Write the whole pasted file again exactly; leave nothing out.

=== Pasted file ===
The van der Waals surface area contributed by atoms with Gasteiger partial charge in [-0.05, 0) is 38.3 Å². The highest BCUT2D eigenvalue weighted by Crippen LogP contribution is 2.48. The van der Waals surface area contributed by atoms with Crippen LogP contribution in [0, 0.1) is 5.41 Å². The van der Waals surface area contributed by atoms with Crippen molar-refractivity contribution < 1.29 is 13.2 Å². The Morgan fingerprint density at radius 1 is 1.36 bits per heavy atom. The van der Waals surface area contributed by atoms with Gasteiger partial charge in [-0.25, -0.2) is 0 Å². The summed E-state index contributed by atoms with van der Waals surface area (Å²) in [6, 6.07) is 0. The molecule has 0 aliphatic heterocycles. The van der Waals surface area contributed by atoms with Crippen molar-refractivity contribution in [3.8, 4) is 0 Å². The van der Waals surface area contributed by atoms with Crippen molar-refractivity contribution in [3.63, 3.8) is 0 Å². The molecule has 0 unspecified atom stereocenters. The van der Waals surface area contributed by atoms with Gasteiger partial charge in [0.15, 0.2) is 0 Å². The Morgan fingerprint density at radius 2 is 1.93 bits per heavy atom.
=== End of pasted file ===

The van der Waals surface area contributed by atoms with Gasteiger partial charge in [-0.05, 0) is 38.3 Å². The highest BCUT2D eigenvalue weighted by Crippen LogP contribution is 2.48. The van der Waals surface area contributed by atoms with Crippen LogP contribution in [0, 0.1) is 5.41 Å². The van der Waals surface area contributed by atoms with Crippen molar-refractivity contribution < 1.29 is 13.2 Å². The Morgan fingerprint density at radius 1 is 1.36 bits per heavy atom. The van der Waals surface area contributed by atoms with Gasteiger partial charge in [-0.25, -0.2) is 0 Å². The summed E-state index contributed by atoms with van der Waals surface area (Å²) in [6, 6.07) is 0. The molecule has 0 aliphatic heterocycles. The van der Waals surface area contributed by atoms with Crippen molar-refractivity contribution in [3.8, 4) is 0 Å². The van der Waals surface area contributed by atoms with Crippen molar-refractivity contribution in [3.63, 3.8) is 0 Å². The molecule has 0 unspecified atom stereocenters. The van der Waals surface area contributed by atoms with Gasteiger partial charge in [0.15, 0.2) is 0 Å². The Morgan fingerprint density at radius 2 is 1.93 bits per heavy atom.